Errata: Construction and Characterization of an Inexpensive Electrostatic Lifter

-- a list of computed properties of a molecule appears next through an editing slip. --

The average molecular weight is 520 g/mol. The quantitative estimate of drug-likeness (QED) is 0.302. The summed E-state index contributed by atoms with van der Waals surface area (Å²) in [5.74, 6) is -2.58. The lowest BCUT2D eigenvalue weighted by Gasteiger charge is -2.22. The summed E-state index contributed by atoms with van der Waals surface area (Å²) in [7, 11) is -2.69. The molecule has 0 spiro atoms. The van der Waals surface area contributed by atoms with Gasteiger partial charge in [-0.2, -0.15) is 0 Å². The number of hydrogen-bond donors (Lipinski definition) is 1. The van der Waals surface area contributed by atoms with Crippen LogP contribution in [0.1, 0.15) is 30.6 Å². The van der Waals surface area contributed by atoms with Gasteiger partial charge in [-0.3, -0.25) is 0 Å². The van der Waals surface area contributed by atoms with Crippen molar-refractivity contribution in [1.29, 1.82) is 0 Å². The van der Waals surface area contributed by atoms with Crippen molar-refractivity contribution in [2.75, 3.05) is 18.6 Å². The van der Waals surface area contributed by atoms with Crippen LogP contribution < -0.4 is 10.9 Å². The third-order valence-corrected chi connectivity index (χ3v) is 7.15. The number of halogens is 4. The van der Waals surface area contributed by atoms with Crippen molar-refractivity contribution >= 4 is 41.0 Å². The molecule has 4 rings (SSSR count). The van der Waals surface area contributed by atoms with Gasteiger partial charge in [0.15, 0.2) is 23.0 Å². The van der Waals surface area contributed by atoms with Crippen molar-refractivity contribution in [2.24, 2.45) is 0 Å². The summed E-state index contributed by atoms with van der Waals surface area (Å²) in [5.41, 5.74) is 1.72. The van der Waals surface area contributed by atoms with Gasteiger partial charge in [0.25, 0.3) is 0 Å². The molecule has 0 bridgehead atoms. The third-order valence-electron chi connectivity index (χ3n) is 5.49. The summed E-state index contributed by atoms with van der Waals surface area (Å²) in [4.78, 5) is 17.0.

The teaching of instrumental methods of analysis as applied to chemical and forensic science problems at many educational establishments continues to be hampered by high-cost, high-power requirements, and sheer bulk of the instrumentation. The SMILE initiative (small, mobile instruments for laboratory enhancement) that we have developed incorporates an inquiry-based project that addresses these issues by significantly engaging students, and thus enhancing the confidence and achievement of students in our technology-based analytical courses. One instrument that has been designed, constructed, and characterized is the electrostatic lifter. The electrostatic lifter is a versatile nondestructive technique that can lift and recover impressions of prints left in the dust of a floor, and from dusty walls or doors. The instrument and technique conveniently lends itself to miniaturization, and facilitates the practical application of impression analysis within standard undergraduate and advanced high school forensic science related courses. The entire instrument was constructed from scratch for less than $50, thus allowing deployment of multiple apparatuses in labs that are allocated a modest budget. Details on how to construct the instrument is provided together with some characterization data obtained from a variety of smooth and rough surfaces.